Written by: Michelle Stecher, Executive Director
“A leader is best known when people barely know he exists, when his work is done, his aim fulfilled, they will say; we did it ourselves,” Lao Tzu, Chinese philosopher and writer. This quote is a solid reflection of how Steele McClinton, junior at Vail Christian High School, shows up to support her peers.
A quiet and inquisitive young lady, Steele said her good friends would describe her as an “extroverted introvert,” someone who is quiet at first and opens up and gets comfortable quickly in certain environments. Steele creates a tranquil and relaxed space and she is constantly attentive to the feelings and emotions of those around her. When talking with her, 100% of her focus and presence is felt. She lives her life with the unique attribute of continuously putting herself in other people’s shoes. “I can feel for people; hurt with people. It is easy for humans to judge others and we need to remember- we do not know what is going on in their life,” Steele reflects. This outlook has enabled her to make new and unexpected friendships, and offered her the confidence to call someone out if they are coming off as rude or insensitive.
Steele offers an observation of her generation in her mature and sincere fashion. While it has been extremely uneasy and challenging as an adolescent responding to COVID-related restrictions and pressures on social media, this generation is open to talking about very hard and deep topics, such as mental health. Steele and her peers impress with their maturity in engaging in friendly debate when they don’t see eye to eye. They understand the benefits of talking about mental health, providing persistent support and maintaining respect, even through disagreement.
Steele’s perspective of accepting someone as honest and deserving of trust regardless of the circumstance is heavily inspired by her parents. “My mom was a therapist and is great at uncovering deeper emotions, and my father is the kind of person that strangers will share their full life story with,” she explains. Other role models in Steele’s life have included coaches and teachers, especially her assistant basketball coach. Steele describes, “Coach Elizinga understands when I am frustrated, offers much-needed perspective, is funny and easy to talk to. She believes in me.” Research shows that trusted adults are a primary protective factor, or asset, that helps build resilience in young people. Here in Eagle County a whopping 70% of high schoolers and 72% of middle schoolers reported having an adult they can go to for help with a serious problem; I urge you to keep in mind during your interactions with young people that your words and behaviors can have a significant impact (2019 Healthy Kids Colorado Survey).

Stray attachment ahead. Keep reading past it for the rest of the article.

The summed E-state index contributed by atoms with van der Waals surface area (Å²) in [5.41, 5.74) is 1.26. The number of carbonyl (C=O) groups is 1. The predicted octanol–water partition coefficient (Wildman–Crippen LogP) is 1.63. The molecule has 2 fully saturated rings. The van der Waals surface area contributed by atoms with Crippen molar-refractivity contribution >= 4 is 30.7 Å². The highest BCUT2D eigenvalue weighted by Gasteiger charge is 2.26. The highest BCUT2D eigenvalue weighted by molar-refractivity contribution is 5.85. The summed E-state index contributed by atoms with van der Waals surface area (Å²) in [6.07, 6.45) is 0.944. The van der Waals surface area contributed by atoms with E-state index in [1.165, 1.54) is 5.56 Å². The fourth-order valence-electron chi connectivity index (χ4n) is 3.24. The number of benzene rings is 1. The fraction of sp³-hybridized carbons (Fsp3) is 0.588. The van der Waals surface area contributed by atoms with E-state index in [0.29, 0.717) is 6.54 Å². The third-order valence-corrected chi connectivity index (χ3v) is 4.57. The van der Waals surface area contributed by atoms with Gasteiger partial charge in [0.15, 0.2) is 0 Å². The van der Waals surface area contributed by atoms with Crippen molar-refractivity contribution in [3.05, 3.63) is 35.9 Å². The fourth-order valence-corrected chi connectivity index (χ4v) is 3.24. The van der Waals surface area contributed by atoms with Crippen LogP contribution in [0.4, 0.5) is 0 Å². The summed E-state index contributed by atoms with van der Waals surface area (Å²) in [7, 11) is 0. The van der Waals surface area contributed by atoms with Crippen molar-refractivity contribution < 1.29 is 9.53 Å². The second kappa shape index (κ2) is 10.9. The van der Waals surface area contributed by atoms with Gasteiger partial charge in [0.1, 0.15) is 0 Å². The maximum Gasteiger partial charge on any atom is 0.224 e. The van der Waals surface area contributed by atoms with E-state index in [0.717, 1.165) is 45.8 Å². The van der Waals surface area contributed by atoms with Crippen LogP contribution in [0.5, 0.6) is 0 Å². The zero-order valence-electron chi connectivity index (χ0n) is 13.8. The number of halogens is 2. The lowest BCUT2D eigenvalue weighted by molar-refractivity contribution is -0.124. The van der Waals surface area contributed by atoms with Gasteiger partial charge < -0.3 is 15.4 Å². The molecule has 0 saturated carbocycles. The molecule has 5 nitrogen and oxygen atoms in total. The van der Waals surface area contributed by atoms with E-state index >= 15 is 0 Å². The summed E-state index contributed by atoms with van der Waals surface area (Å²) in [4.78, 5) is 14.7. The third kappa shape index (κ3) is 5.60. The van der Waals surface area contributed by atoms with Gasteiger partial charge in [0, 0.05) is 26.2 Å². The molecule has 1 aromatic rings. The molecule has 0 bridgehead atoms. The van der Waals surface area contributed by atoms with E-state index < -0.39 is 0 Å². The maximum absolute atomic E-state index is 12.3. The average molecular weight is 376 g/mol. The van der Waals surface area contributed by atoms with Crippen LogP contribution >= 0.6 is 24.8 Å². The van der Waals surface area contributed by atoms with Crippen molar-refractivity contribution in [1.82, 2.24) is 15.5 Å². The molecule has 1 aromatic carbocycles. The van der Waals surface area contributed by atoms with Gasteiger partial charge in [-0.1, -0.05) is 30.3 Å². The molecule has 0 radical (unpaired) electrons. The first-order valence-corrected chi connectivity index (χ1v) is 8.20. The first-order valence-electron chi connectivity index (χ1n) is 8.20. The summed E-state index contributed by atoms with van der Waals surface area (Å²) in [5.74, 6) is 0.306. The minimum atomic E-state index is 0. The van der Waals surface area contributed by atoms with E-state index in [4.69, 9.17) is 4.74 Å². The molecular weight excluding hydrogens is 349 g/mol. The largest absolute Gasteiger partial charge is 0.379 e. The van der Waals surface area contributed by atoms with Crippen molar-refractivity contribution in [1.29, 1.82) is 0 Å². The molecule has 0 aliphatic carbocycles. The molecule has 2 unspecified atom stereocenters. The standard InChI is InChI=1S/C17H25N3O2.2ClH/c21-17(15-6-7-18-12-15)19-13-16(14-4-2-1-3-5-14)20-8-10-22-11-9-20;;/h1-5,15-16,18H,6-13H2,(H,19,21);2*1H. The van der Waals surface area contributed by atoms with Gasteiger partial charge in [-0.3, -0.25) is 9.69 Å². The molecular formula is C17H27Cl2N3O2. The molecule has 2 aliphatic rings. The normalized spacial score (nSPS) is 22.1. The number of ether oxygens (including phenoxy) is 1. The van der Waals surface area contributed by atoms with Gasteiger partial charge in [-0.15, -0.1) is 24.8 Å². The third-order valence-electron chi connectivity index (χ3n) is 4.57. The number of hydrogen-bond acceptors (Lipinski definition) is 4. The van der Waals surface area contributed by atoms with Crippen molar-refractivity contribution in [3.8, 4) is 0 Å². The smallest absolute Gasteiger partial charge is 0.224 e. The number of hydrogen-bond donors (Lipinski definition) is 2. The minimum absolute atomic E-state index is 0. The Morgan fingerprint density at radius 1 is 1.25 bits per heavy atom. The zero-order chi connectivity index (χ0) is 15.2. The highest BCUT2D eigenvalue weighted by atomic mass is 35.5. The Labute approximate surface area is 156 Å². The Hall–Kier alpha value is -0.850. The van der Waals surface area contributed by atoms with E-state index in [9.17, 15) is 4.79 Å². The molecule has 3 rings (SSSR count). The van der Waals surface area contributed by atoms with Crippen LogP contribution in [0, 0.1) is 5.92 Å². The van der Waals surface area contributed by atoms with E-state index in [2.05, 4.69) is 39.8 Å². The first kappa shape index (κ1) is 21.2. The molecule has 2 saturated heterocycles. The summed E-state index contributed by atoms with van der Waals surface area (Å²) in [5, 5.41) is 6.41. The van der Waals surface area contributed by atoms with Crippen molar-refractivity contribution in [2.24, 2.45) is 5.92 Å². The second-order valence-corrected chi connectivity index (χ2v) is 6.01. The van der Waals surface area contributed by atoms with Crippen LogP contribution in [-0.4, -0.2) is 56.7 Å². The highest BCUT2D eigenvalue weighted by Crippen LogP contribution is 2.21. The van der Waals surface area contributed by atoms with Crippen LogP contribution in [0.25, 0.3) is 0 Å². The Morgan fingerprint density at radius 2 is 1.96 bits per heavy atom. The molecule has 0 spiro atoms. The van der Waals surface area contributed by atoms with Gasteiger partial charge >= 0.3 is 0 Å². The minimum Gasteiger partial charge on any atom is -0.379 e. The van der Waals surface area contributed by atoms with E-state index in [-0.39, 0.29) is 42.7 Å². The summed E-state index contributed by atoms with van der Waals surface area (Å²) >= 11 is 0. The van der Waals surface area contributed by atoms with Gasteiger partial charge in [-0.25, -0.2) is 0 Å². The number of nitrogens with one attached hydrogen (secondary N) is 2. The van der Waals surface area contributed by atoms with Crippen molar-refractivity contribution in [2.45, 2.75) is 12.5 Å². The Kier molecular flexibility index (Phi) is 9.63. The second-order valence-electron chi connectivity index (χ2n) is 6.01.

Steele has made it a priority to get involved with a variety of opportunities, and her biggest piece of advice to younger peers is to get involved- even if the activities push your comfort zone. An avid athlete- volleyball, basketball and soccer- Steele finds time off the court and field to serve others. Her volunteer roster is impressive. Loaves and Fishes has been a volunteer highlight for years, having fun cooking and serving free meals to the community while getting to meet new and unique neighbors. Steele has been involved with the newly launched Vail Christian B.I.O.N.I.C club (Believe It Or Not I Care), aiming to reach out and connect with fellow peers. Steele describes, “If someone is going through a tough time, it can make a big difference to write a thoughtful card and offer them a little candy treat.” B.I.O.N.I.C was originally established after a wave of teen suicides in Lakewood, Colorado. Vail Christian’s student-led team organizes fun activities to connect and ensures young people reach out to peers during times of crisis. This student-led approach is a theme with Steele’s engagements, having served as a volunteer member of the Board of Directors of Mountain Youth since January of 2021. With roughly one third of the organizations 501(c)3 Board comprised of local students, all major decisions are made with youth voice and priorities front-of-mind. “It is important to build skills and to have a voice in decisions. If people can start listening to us now, we can start creating change today,” Steele summarizes.
Whether Steele pursues a path in sports psychology, astrophysics, or a field she has yet to discover, we are eager to follow her path in making a positive impact on others.